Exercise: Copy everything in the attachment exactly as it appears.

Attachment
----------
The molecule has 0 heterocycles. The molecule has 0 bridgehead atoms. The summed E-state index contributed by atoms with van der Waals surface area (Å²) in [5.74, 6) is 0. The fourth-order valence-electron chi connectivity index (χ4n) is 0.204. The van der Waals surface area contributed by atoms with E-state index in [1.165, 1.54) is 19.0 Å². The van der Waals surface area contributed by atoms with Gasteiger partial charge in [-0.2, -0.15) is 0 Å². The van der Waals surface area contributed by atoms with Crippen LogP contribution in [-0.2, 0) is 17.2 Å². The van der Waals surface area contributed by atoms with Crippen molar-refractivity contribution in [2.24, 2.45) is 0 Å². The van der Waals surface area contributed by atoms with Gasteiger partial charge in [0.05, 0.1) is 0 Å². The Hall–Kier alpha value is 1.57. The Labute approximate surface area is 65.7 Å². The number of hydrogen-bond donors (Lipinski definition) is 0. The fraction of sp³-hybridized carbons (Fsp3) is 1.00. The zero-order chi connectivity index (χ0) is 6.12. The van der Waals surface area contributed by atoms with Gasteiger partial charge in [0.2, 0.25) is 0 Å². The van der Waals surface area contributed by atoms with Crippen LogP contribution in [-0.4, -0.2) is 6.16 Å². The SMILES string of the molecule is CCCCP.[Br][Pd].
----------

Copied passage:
The molecule has 0 heterocycles. The molecule has 0 bridgehead atoms. The summed E-state index contributed by atoms with van der Waals surface area (Å²) in [5.74, 6) is 0. The fourth-order valence-electron chi connectivity index (χ4n) is 0.204. The van der Waals surface area contributed by atoms with E-state index in [1.165, 1.54) is 19.0 Å². The van der Waals surface area contributed by atoms with Gasteiger partial charge in [-0.2, -0.15) is 0 Å². The van der Waals surface area contributed by atoms with Crippen LogP contribution in [-0.2, 0) is 17.2 Å². The van der Waals surface area contributed by atoms with Crippen molar-refractivity contribution in [2.24, 2.45) is 0 Å². The van der Waals surface area contributed by atoms with Gasteiger partial charge in [0.05, 0.1) is 0 Å². The Hall–Kier alpha value is 1.57. The Labute approximate surface area is 65.7 Å². The number of hydrogen-bond donors (Lipinski definition) is 0. The fraction of sp³-hybridized carbons (Fsp3) is 1.00. The zero-order chi connectivity index (χ0) is 6.12. The van der Waals surface area contributed by atoms with Gasteiger partial charge in [0.2, 0.25) is 0 Å². The van der Waals surface area contributed by atoms with Crippen LogP contribution in [-0.4, -0.2) is 6.16 Å². The SMILES string of the molecule is CCCCP.[Br][Pd].